Beah eventually leaves to stay permanently with his uncle. Before he leaves, he says goodbye to Esther, who gives him her address so he can visit. He visits once, but finds her on her way to work; it is the last time he sees her. Beah bids a tearful and heartfelt farewell to his friends at Benin Home, then leaves to join his new family.
Beah arrives in his new home and is treated to a feast prepared by Aunt Sallay. Allie, the oldest of his new “siblings” shows Beah around and tells him where he will sleep. Beah quickly assimilates to the ways of the family, although he is unable to speak frankly about his time in the military. Allie takes Beah dancing; Beah meets a girl whom he later begins dating, but the relationship does not develop because Beah cannot find words to express his days as a child soldier.
Later, Leslie comes to see Beah at his uncle’s house. He brings with him an invitation from Mr. Kamara to interview for one of two positions to travel to New York to speak to the United Nations about the situation in Sierra Leone. Beah agrees to the interview, but his uncle half-heartedly warns him not to get his hopes up. At the interview, Beah finds himself set apart from all the city boys who dress nicely and understand urban fixtures such as an elevator. The other boys laugh at Beah’s naivete. However, when he is interviewed Beah tells his examiner that he is more qualified to speak to the UN because he has experienced child soldiering and rebel atrocities firsthand, whereas these other boys have only heard or read about it. The interviewer smiles at Beah, leading the boy to think the man is not taking him seriously. Nonetheless, Beah is called back to begin the process of preparing for his trip to the United States.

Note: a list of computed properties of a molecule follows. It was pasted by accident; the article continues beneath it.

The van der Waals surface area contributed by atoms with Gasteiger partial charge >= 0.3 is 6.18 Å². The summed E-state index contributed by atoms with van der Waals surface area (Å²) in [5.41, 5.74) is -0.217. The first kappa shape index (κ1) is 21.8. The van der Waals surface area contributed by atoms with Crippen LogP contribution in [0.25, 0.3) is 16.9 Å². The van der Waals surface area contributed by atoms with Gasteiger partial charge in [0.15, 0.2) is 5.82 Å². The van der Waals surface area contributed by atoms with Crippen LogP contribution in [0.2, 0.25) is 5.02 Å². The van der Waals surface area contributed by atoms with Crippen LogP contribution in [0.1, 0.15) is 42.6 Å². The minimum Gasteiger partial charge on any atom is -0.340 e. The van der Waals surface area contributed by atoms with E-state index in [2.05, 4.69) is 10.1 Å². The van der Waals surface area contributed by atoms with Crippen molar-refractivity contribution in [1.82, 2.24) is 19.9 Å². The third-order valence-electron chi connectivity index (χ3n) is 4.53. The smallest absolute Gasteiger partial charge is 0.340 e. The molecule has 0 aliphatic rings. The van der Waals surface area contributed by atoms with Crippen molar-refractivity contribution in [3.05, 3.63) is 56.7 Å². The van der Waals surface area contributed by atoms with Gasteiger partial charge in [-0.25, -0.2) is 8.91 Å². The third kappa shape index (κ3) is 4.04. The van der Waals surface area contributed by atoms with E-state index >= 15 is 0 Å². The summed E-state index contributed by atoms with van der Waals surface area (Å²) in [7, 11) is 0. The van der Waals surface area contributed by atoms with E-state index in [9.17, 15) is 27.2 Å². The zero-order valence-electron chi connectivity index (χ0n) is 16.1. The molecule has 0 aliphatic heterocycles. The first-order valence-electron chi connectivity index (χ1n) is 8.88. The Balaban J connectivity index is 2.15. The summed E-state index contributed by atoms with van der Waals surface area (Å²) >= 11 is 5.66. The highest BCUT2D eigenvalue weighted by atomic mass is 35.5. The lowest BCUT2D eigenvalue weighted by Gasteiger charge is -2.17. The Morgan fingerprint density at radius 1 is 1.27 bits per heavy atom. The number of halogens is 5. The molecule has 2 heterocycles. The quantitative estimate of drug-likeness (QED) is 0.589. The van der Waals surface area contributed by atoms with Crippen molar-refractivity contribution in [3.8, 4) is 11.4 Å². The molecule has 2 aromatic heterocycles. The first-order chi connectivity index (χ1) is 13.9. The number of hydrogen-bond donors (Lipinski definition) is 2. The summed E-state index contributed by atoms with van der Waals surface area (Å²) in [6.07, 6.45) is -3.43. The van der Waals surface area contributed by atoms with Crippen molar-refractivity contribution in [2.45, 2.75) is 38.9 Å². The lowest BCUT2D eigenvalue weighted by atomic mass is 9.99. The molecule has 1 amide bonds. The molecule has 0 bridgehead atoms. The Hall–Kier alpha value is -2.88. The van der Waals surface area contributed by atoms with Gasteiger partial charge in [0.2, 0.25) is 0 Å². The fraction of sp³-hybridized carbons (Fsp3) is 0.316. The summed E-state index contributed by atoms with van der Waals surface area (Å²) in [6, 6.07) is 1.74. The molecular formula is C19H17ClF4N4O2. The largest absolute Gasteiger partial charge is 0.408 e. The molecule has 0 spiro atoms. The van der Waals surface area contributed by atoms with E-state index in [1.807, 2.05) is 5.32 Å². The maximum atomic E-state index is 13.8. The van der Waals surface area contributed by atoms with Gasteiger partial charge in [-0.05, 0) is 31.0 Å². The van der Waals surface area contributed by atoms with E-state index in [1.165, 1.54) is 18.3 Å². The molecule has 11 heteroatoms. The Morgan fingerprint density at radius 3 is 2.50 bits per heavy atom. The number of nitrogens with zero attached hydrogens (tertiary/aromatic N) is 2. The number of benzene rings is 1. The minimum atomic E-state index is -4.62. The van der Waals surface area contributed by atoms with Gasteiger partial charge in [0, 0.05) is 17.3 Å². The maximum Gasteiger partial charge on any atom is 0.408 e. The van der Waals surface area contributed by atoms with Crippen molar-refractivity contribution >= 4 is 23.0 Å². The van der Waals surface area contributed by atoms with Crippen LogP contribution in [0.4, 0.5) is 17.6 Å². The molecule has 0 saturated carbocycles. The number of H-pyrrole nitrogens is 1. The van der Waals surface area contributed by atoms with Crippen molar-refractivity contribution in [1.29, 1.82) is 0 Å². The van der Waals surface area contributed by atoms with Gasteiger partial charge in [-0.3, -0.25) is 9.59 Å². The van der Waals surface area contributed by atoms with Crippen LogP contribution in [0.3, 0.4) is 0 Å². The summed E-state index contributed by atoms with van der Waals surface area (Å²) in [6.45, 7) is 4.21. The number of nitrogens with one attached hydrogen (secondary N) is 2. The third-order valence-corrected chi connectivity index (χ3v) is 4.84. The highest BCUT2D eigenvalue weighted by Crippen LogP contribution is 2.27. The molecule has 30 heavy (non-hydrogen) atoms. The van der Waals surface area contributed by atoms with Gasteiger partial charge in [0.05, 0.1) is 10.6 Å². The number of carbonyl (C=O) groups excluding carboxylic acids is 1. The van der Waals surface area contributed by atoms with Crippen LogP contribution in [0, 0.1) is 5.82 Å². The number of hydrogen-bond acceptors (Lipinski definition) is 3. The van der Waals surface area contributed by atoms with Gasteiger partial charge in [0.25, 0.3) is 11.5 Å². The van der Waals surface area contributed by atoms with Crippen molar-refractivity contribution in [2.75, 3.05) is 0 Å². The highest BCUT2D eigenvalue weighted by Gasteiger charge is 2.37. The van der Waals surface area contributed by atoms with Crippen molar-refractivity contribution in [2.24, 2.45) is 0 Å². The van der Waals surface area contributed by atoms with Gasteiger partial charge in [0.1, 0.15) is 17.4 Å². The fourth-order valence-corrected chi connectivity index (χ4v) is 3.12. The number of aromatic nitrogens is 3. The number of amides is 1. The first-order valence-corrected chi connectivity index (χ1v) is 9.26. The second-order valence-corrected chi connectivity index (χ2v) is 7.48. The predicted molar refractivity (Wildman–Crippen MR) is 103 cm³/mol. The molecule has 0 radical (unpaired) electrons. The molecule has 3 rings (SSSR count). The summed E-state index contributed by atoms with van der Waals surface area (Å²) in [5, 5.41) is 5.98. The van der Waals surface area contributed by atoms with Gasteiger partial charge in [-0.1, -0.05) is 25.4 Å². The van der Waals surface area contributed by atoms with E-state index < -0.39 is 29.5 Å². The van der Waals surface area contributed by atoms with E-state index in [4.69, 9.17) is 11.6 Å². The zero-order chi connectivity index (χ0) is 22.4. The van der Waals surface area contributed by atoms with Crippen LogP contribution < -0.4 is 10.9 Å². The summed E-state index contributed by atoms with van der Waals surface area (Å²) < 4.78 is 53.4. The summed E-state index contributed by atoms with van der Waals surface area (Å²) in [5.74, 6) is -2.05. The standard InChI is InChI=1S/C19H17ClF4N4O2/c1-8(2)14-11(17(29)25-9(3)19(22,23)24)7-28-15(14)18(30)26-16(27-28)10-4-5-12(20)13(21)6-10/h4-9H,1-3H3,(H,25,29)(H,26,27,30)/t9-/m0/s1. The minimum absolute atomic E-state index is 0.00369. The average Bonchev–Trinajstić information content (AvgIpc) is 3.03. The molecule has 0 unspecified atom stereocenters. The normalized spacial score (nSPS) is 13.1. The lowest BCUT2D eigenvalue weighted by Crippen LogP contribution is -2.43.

Throughout the arduous preparation to leave, Beah’s uncle jokingly warns Beah again not to get his hopes up. Even on the day Beah departs for the airport to fly to the U.S., his uncle and the rest of his new family laugh and joke that he will only be “late for dinner.”
Beah captures the whirlwind nature of his changing circumstances through abrupt shifts in setting and time in this chapter. In a matter of pages, Beah is dining at his new home, then dancing at a pub, then interviewing in a tall building in the city. Not much later he is at the Sierra Leone embassy and back at his temporary home packing his bags to fly to America.
An ironic contrast in naivete is present in this chapter. Whereas Beah is unfamiliar with urban living conditions (as displayed in his confusion at the nature and operation of an elevator), the boys with whom he is competing are unaware of the harsh realities Beah has grown up dealing with every day. Beah’s interchange with the CAW interviewer, in which he takes the interviewer’s smiling as a sign that he thinks Beah’s suffering is humorous, presages the later encounter at the Sierra Leone embassy, where the round-faced interviewer on the other side of the glass demands documents proving Beah was born in Sierra Leone: “I became really upset and almost slapped the man…He was naïve about the reality I was trying to explain to him” (p. 189). Beah has fought and killed men over political ideology and in order to survive; this government bureaucrat considers himself to possess power because he can demand a piece of paper that was most likely destroyed by the very violence that created Beah’s situation. Despite his seemingly uncouth nature, Beah is most qualified to speak at the UN.